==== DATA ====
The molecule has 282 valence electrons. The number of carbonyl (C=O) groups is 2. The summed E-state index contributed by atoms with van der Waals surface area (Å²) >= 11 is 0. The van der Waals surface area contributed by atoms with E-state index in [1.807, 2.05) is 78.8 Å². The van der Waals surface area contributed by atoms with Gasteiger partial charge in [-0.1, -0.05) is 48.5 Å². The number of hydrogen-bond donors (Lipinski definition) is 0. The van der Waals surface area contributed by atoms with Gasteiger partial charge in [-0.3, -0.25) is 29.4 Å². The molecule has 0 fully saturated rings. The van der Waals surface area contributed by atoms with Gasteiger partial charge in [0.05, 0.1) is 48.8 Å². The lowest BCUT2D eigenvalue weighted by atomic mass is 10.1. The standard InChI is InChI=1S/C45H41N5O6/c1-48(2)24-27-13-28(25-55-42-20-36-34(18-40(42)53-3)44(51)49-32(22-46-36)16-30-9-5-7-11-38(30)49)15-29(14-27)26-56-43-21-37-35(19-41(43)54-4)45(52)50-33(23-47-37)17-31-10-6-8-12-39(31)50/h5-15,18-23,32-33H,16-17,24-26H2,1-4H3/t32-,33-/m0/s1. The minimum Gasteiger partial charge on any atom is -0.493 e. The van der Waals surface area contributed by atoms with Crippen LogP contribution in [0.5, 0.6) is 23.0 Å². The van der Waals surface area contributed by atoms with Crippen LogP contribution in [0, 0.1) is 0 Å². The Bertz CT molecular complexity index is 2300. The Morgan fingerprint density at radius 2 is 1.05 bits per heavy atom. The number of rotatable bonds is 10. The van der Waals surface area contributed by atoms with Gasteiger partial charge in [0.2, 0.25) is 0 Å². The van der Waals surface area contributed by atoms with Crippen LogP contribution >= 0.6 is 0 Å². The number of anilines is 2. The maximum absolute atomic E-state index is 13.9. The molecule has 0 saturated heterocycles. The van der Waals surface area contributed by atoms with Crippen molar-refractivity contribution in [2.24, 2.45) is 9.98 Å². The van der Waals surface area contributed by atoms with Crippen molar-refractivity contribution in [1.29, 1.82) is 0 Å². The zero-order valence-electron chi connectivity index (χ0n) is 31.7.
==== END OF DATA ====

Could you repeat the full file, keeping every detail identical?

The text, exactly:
The molecule has 282 valence electrons. The number of carbonyl (C=O) groups is 2. The summed E-state index contributed by atoms with van der Waals surface area (Å²) >= 11 is 0. The van der Waals surface area contributed by atoms with E-state index in [1.807, 2.05) is 78.8 Å². The van der Waals surface area contributed by atoms with Gasteiger partial charge in [-0.1, -0.05) is 48.5 Å². The number of hydrogen-bond donors (Lipinski definition) is 0. The van der Waals surface area contributed by atoms with Gasteiger partial charge in [-0.3, -0.25) is 29.4 Å². The molecule has 0 fully saturated rings. The van der Waals surface area contributed by atoms with Gasteiger partial charge in [0.05, 0.1) is 48.8 Å². The lowest BCUT2D eigenvalue weighted by atomic mass is 10.1. The standard InChI is InChI=1S/C45H41N5O6/c1-48(2)24-27-13-28(25-55-42-20-36-34(18-40(42)53-3)44(51)49-32(22-46-36)16-30-9-5-7-11-38(30)49)15-29(14-27)26-56-43-21-37-35(19-41(43)54-4)45(52)50-33(23-47-37)17-31-10-6-8-12-39(31)50/h5-15,18-23,32-33H,16-17,24-26H2,1-4H3/t32-,33-/m0/s1. The minimum Gasteiger partial charge on any atom is -0.493 e. The van der Waals surface area contributed by atoms with Crippen LogP contribution in [0.5, 0.6) is 23.0 Å². The van der Waals surface area contributed by atoms with Crippen LogP contribution in [0, 0.1) is 0 Å². The Bertz CT molecular complexity index is 2300. The Morgan fingerprint density at radius 2 is 1.05 bits per heavy atom. The number of rotatable bonds is 10. The van der Waals surface area contributed by atoms with Gasteiger partial charge in [0.2, 0.25) is 0 Å². The van der Waals surface area contributed by atoms with Crippen LogP contribution >= 0.6 is 0 Å². The number of anilines is 2. The maximum absolute atomic E-state index is 13.9. The molecule has 0 saturated heterocycles. The van der Waals surface area contributed by atoms with Crippen molar-refractivity contribution in [2.24, 2.45) is 9.98 Å². The van der Waals surface area contributed by atoms with Crippen molar-refractivity contribution in [1.29, 1.82) is 0 Å². The zero-order valence-electron chi connectivity index (χ0n) is 31.7.